Democracy and Elections in Central America Autumn of the Oligarchs?
John A. Peeler
Everything had come to an end before he did, we had even extinguished the last breath of the hopeless hope that someday the repeated and always denied rumor that he had finally succumbed to some one of his many regal illnesses would be true, and yet we didn't believe it now that it was, and not because we really didn't believe it but because we no longer wanted it to be true, we had ended up not understanding what would become of us without him, what would become of our lives after him. . . .--Gabriel García Márquez, The Autumn of the Patriarch
T he Reagan administration, like many before it, has proudly claimed credit for the emergence of democracy in Central America, as well as elsewhere in Latin America.1 The contributors to this volume have demonstrated that such a claim is unfounded: Central American political evolution has indeed been decisively shaped by the United States, but the regimes established and the elections held under strong U.S. pressure cannot by any reasonable standard be called democratic, and their prospects for long-term stability are minimal. This chapter attempts to synthesize the arguments and evidence presented in the preceding chapters by investigating the political and economic constraints on democracy in Central America and by examining the nature of electoral experiences in the region. It concludes with a discussion of prospects and problems in Nicaragua's revolutionary approach to democracy.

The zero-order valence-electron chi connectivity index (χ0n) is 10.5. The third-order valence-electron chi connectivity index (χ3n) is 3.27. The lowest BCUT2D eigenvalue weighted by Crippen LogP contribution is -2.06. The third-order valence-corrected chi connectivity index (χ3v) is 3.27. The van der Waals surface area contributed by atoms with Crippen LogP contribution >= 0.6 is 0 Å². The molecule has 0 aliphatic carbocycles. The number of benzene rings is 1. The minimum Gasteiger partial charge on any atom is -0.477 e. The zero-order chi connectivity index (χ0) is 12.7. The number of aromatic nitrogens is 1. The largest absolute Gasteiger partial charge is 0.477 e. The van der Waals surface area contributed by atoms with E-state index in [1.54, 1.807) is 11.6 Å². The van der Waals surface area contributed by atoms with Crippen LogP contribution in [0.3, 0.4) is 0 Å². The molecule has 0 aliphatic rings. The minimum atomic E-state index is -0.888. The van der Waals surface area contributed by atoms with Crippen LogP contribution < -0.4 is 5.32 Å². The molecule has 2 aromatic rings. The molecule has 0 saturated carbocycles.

As small countries deeply embedded in the U.S. sphere of influence, the Central American nations cannot be adequately understood